Akron, Ohio — Jordan Speith is not feeling the pressure of his upcoming chance to complete the career grand slam at the 99th U.S. PGA Championship next week.

Should he win, he wins and joins legends but if not then he has plenty more attempts at the tender age of 24, welcome to the world of the Champion Golfer of the Year, Jordan Spieth.

Spieth is feeling rejuvenated and confident ahead of this week’s WGC-Bridgestone Invitational, where he is in the driver’s seat to join Vijay Singh, Rory McIlroy, Dustin Johnson and Tiger Woods as the only golfers this century to win three or more consecutive events.

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The pressure is on for the world number three, should he be captivated by the challenge Quail Hollow presents as the final piece of the major puzzle, joining current strugglers Rory McIlroy (The Masters) and Phil Mickelson (U.S. Open) on their quest to complete the career grand slam.

But the timing of his chances couldn’t be better, with six top-10s this season on tour and an early win at Pebble Beach, coming off the back of two victories at the Travelers Champ and The 146th Open, at Royal Birkdale.

Add Spieth’s latest major victory to his others from 2015, the Masters and U.S. Open at Chambers Bay, and he can match the feats of Jack Nicklaus, Tiger Woods, Ben Hogan, Gary Player and Gene Sarazen as the only players who have won all four major titles.

I think I’m in form:

Spieth remarked on his chances and feelings surrounding his extraordinary position:

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“You believe you’re in form. I think I’m in form, and form is a huge part of being in contention obviously,” Spieth stated on Tuesday at Firestone Country Club. “But when you feel that way going in, it feels that much easier to get into contention.”

“I’m not really finding any negatives in this. It’s just a major. I say that they are still the four events that we try to peak and think most about at the beginning of every year.”

But this PGA, if I’m healthy and playing well, I play in 30 of them, I believe I’ll have plenty of chances to win them, but it doesn’t have to be this year.

An 11-time winner on the PGA Tour, he touched on his mindset for next week. “If it’s this year and it happens, that’s great, that’s another life-long goal that we’ve then achieved. But I believe that I’ll do it someday, so if it happens in two weeks or next week, then fantastic, and if it doesn’t, then it’s not going to be a big-time bummer whatsoever because I know I have plenty of opportunities.”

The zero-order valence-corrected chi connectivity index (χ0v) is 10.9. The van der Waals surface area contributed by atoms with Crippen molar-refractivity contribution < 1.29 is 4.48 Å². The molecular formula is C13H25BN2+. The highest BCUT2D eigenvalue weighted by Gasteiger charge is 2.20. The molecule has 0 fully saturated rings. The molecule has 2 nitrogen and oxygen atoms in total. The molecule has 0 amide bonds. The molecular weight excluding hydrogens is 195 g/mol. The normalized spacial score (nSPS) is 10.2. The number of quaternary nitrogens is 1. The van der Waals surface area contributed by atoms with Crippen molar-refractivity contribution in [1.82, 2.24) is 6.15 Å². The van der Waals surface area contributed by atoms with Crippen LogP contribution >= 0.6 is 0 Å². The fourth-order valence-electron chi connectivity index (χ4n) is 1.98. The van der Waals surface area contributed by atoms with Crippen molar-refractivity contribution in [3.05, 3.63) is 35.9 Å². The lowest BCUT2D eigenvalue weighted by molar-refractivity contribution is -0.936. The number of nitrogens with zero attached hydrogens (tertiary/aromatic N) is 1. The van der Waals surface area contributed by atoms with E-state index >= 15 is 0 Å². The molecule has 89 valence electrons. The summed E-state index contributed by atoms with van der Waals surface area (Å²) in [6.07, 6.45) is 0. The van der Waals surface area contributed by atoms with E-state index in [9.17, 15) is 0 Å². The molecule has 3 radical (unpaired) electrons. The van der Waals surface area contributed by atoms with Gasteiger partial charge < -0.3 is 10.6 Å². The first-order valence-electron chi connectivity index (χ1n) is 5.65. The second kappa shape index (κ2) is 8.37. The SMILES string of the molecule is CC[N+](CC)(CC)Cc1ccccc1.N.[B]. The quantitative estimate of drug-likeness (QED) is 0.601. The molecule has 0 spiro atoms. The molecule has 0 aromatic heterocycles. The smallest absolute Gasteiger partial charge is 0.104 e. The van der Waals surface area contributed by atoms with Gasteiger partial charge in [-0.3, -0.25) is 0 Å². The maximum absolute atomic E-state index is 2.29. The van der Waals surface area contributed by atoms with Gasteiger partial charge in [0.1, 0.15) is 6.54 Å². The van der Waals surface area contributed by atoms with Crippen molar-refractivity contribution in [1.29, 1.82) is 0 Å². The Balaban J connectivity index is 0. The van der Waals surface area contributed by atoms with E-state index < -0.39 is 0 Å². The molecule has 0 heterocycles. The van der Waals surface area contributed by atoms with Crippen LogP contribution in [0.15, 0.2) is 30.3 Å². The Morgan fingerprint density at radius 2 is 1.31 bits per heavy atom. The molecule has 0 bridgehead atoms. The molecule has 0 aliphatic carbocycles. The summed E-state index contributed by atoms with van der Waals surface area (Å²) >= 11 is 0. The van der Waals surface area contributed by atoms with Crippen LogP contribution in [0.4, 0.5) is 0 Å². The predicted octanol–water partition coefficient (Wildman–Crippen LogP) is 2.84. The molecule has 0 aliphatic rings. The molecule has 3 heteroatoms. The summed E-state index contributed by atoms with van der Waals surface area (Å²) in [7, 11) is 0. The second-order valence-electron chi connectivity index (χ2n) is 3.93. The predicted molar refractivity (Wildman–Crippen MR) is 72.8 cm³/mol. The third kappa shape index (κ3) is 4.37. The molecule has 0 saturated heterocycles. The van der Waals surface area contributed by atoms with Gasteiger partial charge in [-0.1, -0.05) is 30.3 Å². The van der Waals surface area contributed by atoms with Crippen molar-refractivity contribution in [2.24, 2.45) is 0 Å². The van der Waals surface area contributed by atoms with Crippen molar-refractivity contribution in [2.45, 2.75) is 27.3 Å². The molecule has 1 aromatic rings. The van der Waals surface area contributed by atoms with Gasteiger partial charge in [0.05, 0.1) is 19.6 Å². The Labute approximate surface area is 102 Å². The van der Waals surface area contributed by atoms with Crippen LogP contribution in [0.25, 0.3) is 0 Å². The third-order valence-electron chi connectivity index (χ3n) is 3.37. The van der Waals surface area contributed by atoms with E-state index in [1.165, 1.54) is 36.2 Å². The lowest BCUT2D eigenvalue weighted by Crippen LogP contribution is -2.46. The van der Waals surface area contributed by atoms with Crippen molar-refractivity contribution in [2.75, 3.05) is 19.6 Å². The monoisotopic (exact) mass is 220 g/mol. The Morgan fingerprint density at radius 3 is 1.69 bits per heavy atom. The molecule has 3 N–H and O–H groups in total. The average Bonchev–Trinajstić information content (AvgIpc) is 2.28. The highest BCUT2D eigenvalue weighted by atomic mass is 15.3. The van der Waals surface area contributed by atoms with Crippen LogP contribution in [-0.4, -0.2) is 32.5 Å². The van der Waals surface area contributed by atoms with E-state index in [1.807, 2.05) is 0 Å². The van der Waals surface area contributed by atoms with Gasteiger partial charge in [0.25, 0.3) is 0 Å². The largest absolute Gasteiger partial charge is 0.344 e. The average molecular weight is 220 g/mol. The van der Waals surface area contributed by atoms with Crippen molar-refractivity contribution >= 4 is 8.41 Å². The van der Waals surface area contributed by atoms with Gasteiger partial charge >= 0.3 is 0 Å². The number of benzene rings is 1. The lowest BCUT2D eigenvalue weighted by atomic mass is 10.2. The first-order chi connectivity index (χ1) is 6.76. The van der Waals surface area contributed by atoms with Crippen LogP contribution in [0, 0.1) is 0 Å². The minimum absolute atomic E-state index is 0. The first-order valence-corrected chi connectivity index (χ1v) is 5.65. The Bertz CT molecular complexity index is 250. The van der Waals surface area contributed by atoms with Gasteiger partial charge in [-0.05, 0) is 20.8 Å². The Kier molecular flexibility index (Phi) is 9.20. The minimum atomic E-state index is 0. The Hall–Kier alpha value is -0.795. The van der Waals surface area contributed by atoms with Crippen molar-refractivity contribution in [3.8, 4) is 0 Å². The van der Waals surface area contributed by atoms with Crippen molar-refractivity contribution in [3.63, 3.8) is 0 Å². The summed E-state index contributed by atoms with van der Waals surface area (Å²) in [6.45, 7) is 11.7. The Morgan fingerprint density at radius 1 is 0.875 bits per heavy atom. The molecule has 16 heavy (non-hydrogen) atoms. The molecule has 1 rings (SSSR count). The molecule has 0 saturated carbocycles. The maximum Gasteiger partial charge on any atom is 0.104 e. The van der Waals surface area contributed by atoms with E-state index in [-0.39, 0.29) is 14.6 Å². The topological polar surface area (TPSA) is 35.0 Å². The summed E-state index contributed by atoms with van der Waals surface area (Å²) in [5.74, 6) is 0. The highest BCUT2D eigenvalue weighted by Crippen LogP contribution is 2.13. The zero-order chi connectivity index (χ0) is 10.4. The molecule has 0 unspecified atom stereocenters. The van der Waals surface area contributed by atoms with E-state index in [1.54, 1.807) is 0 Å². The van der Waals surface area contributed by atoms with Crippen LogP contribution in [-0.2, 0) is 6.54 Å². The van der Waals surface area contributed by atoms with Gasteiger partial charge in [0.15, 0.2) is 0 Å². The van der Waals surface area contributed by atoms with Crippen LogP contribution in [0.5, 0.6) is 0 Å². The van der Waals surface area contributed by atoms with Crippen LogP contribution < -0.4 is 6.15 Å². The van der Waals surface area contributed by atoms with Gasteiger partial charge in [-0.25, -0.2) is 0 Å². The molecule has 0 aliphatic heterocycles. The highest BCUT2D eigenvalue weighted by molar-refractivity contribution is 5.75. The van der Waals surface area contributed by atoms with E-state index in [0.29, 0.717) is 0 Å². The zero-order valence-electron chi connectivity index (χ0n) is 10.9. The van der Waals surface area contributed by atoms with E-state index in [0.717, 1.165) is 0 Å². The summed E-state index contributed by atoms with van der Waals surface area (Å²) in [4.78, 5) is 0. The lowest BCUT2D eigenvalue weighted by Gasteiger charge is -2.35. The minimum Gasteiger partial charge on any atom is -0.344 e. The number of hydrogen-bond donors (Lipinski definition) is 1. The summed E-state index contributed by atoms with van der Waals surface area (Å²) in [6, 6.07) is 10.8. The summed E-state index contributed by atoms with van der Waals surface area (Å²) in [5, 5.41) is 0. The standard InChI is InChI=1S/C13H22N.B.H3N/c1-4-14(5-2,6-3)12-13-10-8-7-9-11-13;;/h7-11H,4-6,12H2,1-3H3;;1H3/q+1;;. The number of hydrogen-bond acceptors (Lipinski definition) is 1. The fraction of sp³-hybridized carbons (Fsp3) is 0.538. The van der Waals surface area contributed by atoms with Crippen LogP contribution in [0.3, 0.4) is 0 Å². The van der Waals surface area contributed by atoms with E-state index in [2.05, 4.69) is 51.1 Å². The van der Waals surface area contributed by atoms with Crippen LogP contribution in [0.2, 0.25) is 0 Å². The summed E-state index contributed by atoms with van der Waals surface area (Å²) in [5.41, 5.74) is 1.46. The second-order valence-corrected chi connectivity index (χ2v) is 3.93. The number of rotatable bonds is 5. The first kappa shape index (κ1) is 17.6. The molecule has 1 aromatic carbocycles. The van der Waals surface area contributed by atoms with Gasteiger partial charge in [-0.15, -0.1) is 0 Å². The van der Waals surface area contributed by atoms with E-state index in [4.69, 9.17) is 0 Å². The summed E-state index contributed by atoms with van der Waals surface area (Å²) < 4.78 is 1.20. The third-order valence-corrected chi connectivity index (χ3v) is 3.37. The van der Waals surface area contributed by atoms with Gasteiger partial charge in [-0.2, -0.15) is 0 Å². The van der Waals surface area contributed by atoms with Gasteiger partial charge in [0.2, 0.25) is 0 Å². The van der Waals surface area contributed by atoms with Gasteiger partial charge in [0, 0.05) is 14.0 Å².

His hurdles to overcome?

What makes it more difficult than just saying it’s another major is that it’s one a year now instead of four a year that that focuses on, if that’s what the focus is, but my focus isn’t on completing the career Grand Slam. My focus is on this, the PGA Championship.

Spieth is no stranger to this immense pressure placed on his shoulders, something he felt when he traveled to the Old Course on a high, back in 2015, in an attempt to win the calendar year grand slam.

Braving the conditions to be only the fourth player since 1960 with a go at it, Tiger Woods in 2002 being the most recent to attempt it, in the 131st Open Championship at Muirfield.

“There was no care in the world,” Spieth said of St Andrews, “I felt free.”

If it doesn’t go well, it doesn’t go well. I’ve accomplished more than I could imagine this year. I’ve exceeded my goals for the year by far.

“That’s how I feel right now. I feel like I’m free-rolling now. Not that I shouldn’t have before, but after Pebble and before Hartford (His 2017 victories), I feel like I’m playing well enough and should be having better results for more chances to win, and I get off to two good starts in tournaments and been able to close them out.”

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Jordan Spieth was the first wire-to-wire champion of The Open since Rory McIlroy at Hoylake in 2014. Birkdale was a gutsy performance from the three-time major champion, winning on both sides of the pond in consecutive weeks.

In four career starts at the U.S. PGA Championship Spieth’s best finish is T2, at Whistling Straits where Jason Day dominated, alongside two missed cuts in ’13, ’14 and T13 last year.

Rekindling some of the best golf of his life, Jordan Spieth is swinging free, feeling positive, picking up wins and most importantly believes he’s in form.